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18 Jan 2017 10:18
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  •   Home > News > International

    Donald Trump press conference: Six questions for the US President-elect?

    Donald Trump will hold his first press conference as US President-elect in New York early tomorrow morning (AEDT). We asked some experts what their questions to him would be, and why.


    Donald Trump will hold his first press conference as US President-elect at Trump Tower in New York early tomorrow morning (AEDT).

    He will no doubt be asked about reports that exploded across the internet today regarding about Mr Trump.

    On Twitter, the incoming president labelled the reports "fake news" and a "political witch hunt".

    But journalists will also be looking for more information on his policies on tax, trade and international relations, and his ties to business interests around the world.

    We asked ABC journalists and experts what they would ask Mr Trump and why.



    Since the election, many people have been watching for signs of presidential seriousness, yet you are still trading insults with comics and boasting about ratings. Will we see a different person after the inauguration?

    Michael Carey, ABC International Editor

    Many Americans worry whether Mr Trump has the temperament for this high office, which requires careful judgement and an ability to focus on the details of the many important issues he will face.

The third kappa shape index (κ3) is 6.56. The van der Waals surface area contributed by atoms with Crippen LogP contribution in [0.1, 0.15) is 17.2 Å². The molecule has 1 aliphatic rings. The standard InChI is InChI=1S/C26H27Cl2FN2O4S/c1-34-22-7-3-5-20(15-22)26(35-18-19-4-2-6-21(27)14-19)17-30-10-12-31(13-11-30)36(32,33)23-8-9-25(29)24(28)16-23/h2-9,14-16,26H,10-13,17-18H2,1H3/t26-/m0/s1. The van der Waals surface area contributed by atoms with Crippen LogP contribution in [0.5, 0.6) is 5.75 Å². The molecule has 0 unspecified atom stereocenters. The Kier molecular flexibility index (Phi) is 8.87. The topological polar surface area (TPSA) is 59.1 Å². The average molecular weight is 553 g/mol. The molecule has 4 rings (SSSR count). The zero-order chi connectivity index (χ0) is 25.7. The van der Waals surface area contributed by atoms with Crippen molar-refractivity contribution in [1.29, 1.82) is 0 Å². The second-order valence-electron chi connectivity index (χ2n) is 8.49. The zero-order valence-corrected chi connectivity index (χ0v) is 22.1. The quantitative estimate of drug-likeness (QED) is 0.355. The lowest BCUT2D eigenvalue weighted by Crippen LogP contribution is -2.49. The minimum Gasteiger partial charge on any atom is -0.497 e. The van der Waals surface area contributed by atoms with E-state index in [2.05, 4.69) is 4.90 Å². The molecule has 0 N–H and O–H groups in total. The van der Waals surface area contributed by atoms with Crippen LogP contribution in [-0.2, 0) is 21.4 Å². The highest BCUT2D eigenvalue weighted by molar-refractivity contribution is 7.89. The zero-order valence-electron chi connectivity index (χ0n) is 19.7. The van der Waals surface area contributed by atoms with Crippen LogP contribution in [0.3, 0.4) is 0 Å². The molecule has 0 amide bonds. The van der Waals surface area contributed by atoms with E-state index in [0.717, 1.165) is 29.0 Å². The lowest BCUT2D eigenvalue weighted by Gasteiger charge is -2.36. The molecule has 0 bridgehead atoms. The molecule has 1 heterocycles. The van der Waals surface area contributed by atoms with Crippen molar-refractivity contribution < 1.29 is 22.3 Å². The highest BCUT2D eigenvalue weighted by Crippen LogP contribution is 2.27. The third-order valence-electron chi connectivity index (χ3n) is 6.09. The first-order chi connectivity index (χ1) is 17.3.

Tweeting about Saturday Night Live or the poor audience for Arnold Schwarzenegger's The Celebrity Apprentice does not fill them with confidence.

    Does he have the ability to grow a thicker skin and rise to the position? Will he — can he — be presidential?



    Given the tensions in Ukraine and fears in the Baltic states about Russia, what would you tell the leaders of countries who fear Russia's resurgent military, and are you concerned the US may not live up to its NATO commitments to protect them?

    Norman Hermant, ABC social affairs correspondent and former Moscow correspondent

    This question gets to the heart of concerns over the election hacking story.

    If the allegations (which are mounting daily) are backed up, it would mean the Kremlin did in fact actively interfere to produce a Trump victory.

    The reason for that — Moscow believes it would a have a freer hand with Mr Trump in the White House. The answer to this question could tell much about which way Mr Trump wants this played out in the media.

    If he deflects, and repeats the line that the priority for the US is now concerted action with Russia against militant Islam, then countries like Estonia and Ukraine have reason to be worried.

    I suspect the President-elect might seek to turn the tables on Moscow and flip the script, essentially warning Moscow against further intimidation of its neighbours.

    But that would be a very public retreat from previous indications of warming relations with Russia after January 20.